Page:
The margin of support for the main candidates in Zimbabwe’s presidential election narrowed as the country prepares to go to the polls on July 30, Afrobarometer said.
That’s according the results of a recent survey conducted with 2,400 voting-age adults drawn from all 10 provinces of Zimbabwe, as the country gears up to head to the polls on 30 July.
The results from the survey, headed by Afrobarometer, a pan-African, non-partisan research network that conducts public attitude surveys on democracy across 36 countries in the continent, show that Zanu-PF’s Emmerson Mnangagwa marginally leads ahead of Movement for Democratic Change-T (MDC-T)’s Nelson Chamisa.
The pre-election survey reflects the public mood at the time of fieldwork between 25 June and 6 July 2018. Results in a similar survey conducted between 28 April and 12 May pitted Mnangagwa/Zanu-PF at 42% and Chamisa/MDC-T at 31%.
“By any measure, this is a considerable swing in favour of the challenger. Any further projection of this momentum into the final weeks of the campaign would reduce the gap between the contenders within the survey’s margin of error (+/-2 percentage points), rendering the election too close to call, Afrobarometer says in its report.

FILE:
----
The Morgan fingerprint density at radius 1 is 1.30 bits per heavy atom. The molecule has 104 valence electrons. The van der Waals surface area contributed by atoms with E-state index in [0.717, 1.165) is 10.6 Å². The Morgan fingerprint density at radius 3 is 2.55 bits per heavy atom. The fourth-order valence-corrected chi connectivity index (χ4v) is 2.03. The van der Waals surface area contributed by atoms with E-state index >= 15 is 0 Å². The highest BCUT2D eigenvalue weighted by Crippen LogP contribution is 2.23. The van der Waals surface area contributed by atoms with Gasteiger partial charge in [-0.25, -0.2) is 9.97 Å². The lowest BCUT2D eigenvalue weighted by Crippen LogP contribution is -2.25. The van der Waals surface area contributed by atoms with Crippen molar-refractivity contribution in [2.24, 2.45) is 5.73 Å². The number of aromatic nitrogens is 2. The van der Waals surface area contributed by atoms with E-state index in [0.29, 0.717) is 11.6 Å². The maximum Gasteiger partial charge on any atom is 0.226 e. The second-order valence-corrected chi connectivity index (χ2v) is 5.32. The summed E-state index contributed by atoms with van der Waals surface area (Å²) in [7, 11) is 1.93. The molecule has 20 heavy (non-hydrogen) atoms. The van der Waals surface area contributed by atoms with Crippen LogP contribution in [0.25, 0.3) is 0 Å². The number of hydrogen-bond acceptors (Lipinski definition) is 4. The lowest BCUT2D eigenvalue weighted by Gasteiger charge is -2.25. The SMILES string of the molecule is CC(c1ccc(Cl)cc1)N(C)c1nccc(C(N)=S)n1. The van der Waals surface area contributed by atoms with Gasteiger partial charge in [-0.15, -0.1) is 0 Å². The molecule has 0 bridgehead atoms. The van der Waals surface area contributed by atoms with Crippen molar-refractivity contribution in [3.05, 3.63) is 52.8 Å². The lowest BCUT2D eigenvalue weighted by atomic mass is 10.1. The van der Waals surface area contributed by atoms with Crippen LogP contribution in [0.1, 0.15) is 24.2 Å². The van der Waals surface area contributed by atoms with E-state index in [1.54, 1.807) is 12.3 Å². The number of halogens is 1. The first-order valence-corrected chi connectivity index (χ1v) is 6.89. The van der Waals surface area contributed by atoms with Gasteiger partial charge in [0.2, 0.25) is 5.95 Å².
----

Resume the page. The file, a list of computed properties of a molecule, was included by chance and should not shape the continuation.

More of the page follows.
“In one important respect, elections in Zimbabwe are a tale of two contests. Voting patterns diverge dramatically, depending on where voters live, principally in rural or urban areas. As of early July, the Zanu-PF commanded a healthy 18-point lead in citizens’ stated voting intentions across Zimbabwe’s rural areas (48% vs. the MDC’s 30%). The tables were turned in urban areas, where the MDC (party plus Alliance) was ahead by the considerable margin of 23 percentage points (49% vs. 26%).”
The election is the first since Mnangagwa, a 75-year-old former vice president and spy chief, replaced former President Robert Mugabe last year. If neither candidate wins more than 50 percent, the country will hold a run-off election Sept. 8, the Zimbabwe Electoral Commission has said.
FEARS OVER VIOLENCE STILL LOOM
Zimbabwe has become notorious for pre- and post-election intimidation and violence of voters and opposition candidates in the past. While promises have been made that this trend will not rear its ugly head again later this month, the public’s fears have not been completely allayed.
In early May, a slim majority (51%) said they personally feared becoming a victim of electoral intimidation or violence. By early July, this number had dropped to 43%. This positive shift a bomb blast at a Zanu-PF election rally at White City Stadium in Bulawayo on 23 June 23, which killed two people.
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